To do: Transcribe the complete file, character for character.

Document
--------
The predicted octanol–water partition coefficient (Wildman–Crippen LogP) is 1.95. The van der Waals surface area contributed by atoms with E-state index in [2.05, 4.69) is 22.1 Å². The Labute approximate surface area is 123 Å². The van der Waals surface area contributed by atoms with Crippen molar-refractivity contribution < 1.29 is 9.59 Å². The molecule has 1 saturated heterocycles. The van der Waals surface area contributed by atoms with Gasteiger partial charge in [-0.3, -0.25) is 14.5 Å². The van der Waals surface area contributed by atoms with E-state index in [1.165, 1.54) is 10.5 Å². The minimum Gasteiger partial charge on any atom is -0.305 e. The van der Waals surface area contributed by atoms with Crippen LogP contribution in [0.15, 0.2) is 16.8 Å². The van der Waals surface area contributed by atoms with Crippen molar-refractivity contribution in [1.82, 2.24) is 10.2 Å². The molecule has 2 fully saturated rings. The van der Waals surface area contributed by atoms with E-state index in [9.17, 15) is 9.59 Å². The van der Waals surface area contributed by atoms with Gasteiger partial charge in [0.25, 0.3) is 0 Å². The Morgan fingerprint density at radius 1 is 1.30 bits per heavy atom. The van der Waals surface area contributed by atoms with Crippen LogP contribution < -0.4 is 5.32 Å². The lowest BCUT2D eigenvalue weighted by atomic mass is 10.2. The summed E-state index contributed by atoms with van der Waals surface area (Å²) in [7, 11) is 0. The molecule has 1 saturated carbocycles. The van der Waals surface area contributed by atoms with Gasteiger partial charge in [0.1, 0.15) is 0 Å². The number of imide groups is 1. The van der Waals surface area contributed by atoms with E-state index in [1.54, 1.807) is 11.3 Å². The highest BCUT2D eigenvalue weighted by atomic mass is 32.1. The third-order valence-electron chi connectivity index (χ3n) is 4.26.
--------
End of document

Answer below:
The predicted octanol–water partition coefficient (Wildman–Crippen LogP) is 1.95. The van der Waals surface area contributed by atoms with E-state index in [2.05, 4.69) is 22.1 Å². The Labute approximate surface area is 123 Å². The van der Waals surface area contributed by atoms with Crippen molar-refractivity contribution < 1.29 is 9.59 Å². The molecule has 1 saturated heterocycles. The van der Waals surface area contributed by atoms with Gasteiger partial charge in [-0.3, -0.25) is 14.5 Å². The van der Waals surface area contributed by atoms with E-state index in [1.165, 1.54) is 10.5 Å². The minimum Gasteiger partial charge on any atom is -0.305 e. The van der Waals surface area contributed by atoms with Crippen LogP contribution in [0.15, 0.2) is 16.8 Å². The van der Waals surface area contributed by atoms with Crippen molar-refractivity contribution in [1.82, 2.24) is 10.2 Å². The molecule has 2 fully saturated rings. The van der Waals surface area contributed by atoms with E-state index in [9.17, 15) is 9.59 Å². The van der Waals surface area contributed by atoms with Gasteiger partial charge in [0.25, 0.3) is 0 Å². The Morgan fingerprint density at radius 1 is 1.30 bits per heavy atom. The van der Waals surface area contributed by atoms with Crippen LogP contribution < -0.4 is 5.32 Å². The lowest BCUT2D eigenvalue weighted by atomic mass is 10.2. The summed E-state index contributed by atoms with van der Waals surface area (Å²) in [7, 11) is 0. The molecule has 1 saturated carbocycles. The van der Waals surface area contributed by atoms with Gasteiger partial charge in [0.1, 0.15) is 0 Å². The number of imide groups is 1. The van der Waals surface area contributed by atoms with E-state index in [1.54, 1.807) is 11.3 Å². The highest BCUT2D eigenvalue weighted by atomic mass is 32.1. The third-order valence-electron chi connectivity index (χ3n) is 4.26.